It’s the king of online streaming entertainment, with over 500 million hours of video being watched worldwide on YouTube every day. Here in Canada, a lot can be said about our regional proclivities by looking at what’s constituting our current YouTube fix.
And on that topic, social media watcher CreatorHype has done us a service by tracking down the most popular YouTube channels per province and territory.
Here’s the breakdown, with a warning to anyone over the age of 15: the following results may seem bewildering. (There’s a brief description following each entry to lend a hand.)
Most-watched YouTube channels per province:
Alberta: PopularMMOs — video game commentary (mostly Minecraft)
British Columbia: Markiplier — video game commentary
Manitoba: Unbox Therapy — technology porn, unboxing videos
New Brunswick: Nickelback — goateed Canadian wünderband
Newfoundland & Labrador: Jacksepticeye — video game commentary
Nova Scotia: Markiplier — video game commentary
Nunavut: Justin Bieber — badass Canadian heartthrob
Ontario: Simply Nailogical — “the face of nail art in the Internet world”
Prince Edward Island: Jake Paul — Jackass 2.0
Quebec: WatchMojo — daily “top ten” videos
Saskatchewan: VanossGaming — video game commentary
Northwest Territories: Pewdiepie video game commentary
Yukon: WWE — pro wrestling
So, what does this list tell us other than that we’ve got a lot of puerile interests up here in the Great White North? “If there’s one major takeaway from this… Canadians seem to love gaming channels from coast-to-coast,” says Zach Bussey, writer for CreatorHype.
To arrive at the rankings, Bussey looked to Socialblade for the list of top 500 subscribed YouTube channels and cross-checked it with Google Trends for YouTube Searches in Canada and then Googled the results by province.
Bussey admits that his list is a bit skewed, since he was looking for Canadians’ interests as far as YouTube creators goes and excluded “most VEVO channels, and major media brands (the night shows/trailer channels, etc.)” because those stats are “boring.”
Still, the results show that the volume of streaming traffic devoted to kids (and it’s mostly kids) watching other people (now very rich other people) blather on while they play a video game is huge.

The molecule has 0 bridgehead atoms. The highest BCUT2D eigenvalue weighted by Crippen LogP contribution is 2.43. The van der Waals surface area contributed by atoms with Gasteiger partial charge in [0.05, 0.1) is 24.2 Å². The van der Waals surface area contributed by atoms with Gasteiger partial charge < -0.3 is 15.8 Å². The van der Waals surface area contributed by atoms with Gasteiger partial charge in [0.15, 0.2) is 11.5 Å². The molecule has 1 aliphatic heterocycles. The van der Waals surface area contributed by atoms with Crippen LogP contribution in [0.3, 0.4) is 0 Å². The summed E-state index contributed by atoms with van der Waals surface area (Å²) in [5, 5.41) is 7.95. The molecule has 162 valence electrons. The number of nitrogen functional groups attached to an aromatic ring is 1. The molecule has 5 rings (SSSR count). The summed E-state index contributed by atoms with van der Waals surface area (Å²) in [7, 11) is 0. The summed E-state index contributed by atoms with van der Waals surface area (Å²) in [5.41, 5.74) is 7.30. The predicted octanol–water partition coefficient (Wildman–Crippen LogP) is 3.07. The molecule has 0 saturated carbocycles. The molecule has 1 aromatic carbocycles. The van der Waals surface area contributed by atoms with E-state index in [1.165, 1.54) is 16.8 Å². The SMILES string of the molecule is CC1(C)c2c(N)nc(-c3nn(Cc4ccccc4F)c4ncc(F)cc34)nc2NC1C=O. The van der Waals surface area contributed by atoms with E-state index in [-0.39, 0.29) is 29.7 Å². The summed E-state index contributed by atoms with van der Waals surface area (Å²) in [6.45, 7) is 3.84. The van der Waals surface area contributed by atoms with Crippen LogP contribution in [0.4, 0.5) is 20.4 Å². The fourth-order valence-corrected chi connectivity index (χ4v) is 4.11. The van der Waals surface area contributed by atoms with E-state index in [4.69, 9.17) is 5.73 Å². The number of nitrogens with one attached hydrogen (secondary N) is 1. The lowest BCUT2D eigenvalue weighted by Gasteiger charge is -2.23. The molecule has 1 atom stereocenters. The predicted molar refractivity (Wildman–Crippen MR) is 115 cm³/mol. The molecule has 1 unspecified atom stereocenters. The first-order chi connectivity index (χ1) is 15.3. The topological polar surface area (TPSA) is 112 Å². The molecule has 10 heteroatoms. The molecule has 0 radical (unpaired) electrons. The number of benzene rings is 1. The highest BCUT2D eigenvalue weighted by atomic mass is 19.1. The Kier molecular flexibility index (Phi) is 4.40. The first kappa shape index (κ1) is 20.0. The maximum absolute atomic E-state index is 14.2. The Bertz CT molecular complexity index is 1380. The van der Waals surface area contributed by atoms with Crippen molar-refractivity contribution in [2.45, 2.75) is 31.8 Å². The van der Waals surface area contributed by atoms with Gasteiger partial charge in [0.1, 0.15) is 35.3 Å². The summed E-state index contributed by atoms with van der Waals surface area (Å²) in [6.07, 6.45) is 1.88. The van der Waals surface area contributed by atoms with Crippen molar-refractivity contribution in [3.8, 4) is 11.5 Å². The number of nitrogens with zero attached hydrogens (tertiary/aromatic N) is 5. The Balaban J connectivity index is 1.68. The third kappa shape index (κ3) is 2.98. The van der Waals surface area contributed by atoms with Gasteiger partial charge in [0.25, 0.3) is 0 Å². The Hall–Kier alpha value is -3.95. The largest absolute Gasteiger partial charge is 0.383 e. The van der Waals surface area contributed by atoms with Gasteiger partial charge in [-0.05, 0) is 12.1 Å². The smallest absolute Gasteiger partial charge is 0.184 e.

Interestingly, even beyond the Beliebers and Nickel-heads out there, Canadians seem to have a patriotic impulse when it comes to their fave YouTubbers, as personalities like Lewis Hilsenteger (Unbox Therapy), Evan Fong (VanossGaming) and Cristine Rotenberg (Simply Nailogical) are Canadian.
The interest in gaming commentary is not ours alone, of course, it’s a worldwide phenomenon, representing many of YouTube’s largest channels. And as CBC News reports, debate is currently swirling over the copyright legality of the practice.
Unlike other materials such as music videos, TV shows or movies for which YouTube enforces strict copyright regulations by taking down unauthorized uploads, video game commentaries are allowed, meaning that the game makers themselves do not reap the benefits of all those millions of viewers.
For years, game companies haven’t complained, as there is some promotional value in having eyes glued to their graphics. But as the dollars pile up for the commentators, companies are realizing that the added exposure hasn’t amounted to significant growth in sales.
“We tend to think of streamers as just another facet of our community, and they play a role in exposing the game to new players who may then decide to pick the game up for themselves,” said Raphael van Lierop, co-creator of game, The Long Dark. “That said, in nearly three years of streamers playing The Long Dark, I can count on one hand the instances where streaming had a noticeable impact on our sales.”
At the same time, as the power of the gaming channel keeps rising, it would seem to make YouTube’s decision to assert copyright and shut down some of their most-watched channels less likely.
And until then, keep up with the Pewdiepie, Northwest Territories.